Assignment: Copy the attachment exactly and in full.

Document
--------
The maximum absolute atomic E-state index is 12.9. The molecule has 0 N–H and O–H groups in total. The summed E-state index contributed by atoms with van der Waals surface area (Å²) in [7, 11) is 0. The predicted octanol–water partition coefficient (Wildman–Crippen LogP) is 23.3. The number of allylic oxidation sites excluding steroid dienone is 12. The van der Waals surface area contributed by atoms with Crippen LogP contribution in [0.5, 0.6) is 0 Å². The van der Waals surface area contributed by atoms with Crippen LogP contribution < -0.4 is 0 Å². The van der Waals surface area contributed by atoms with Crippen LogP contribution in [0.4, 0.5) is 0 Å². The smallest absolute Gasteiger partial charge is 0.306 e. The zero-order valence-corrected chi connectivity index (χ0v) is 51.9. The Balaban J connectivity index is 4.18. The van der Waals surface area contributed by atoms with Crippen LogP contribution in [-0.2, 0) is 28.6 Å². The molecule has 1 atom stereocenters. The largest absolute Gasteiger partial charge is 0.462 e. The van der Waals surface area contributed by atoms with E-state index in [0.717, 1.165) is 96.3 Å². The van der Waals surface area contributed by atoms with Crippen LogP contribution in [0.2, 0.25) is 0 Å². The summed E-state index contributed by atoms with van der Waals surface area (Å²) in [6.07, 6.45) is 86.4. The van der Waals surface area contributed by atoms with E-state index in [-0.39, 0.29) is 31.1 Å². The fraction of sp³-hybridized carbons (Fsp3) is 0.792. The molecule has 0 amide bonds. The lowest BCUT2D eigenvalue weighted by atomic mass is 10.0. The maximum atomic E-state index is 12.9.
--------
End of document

The maximum absolute atomic E-state index is 12.9. The molecule has 0 N–H and O–H groups in total. The summed E-state index contributed by atoms with van der Waals surface area (Å²) in [7, 11) is 0. The predicted octanol–water partition coefficient (Wildman–Crippen LogP) is 23.3. The number of allylic oxidation sites excluding steroid dienone is 12. The van der Waals surface area contributed by atoms with Crippen LogP contribution in [0.5, 0.6) is 0 Å². The van der Waals surface area contributed by atoms with Crippen LogP contribution < -0.4 is 0 Å². The van der Waals surface area contributed by atoms with Crippen LogP contribution in [0.4, 0.5) is 0 Å². The smallest absolute Gasteiger partial charge is 0.306 e. The zero-order valence-corrected chi connectivity index (χ0v) is 51.9. The Balaban J connectivity index is 4.18. The van der Waals surface area contributed by atoms with Crippen LogP contribution in [-0.2, 0) is 28.6 Å². The molecule has 1 atom stereocenters. The largest absolute Gasteiger partial charge is 0.462 e. The van der Waals surface area contributed by atoms with E-state index in [0.717, 1.165) is 96.3 Å². The van der Waals surface area contributed by atoms with Crippen LogP contribution in [0.2, 0.25) is 0 Å². The summed E-state index contributed by atoms with van der Waals surface area (Å²) in [6.07, 6.45) is 86.4. The van der Waals surface area contributed by atoms with E-state index in [-0.39, 0.29) is 31.1 Å². The fraction of sp³-hybridized carbons (Fsp3) is 0.792. The molecule has 0 amide bonds. The lowest BCUT2D eigenvalue weighted by atomic mass is 10.0. The maximum atomic E-state index is 12.9.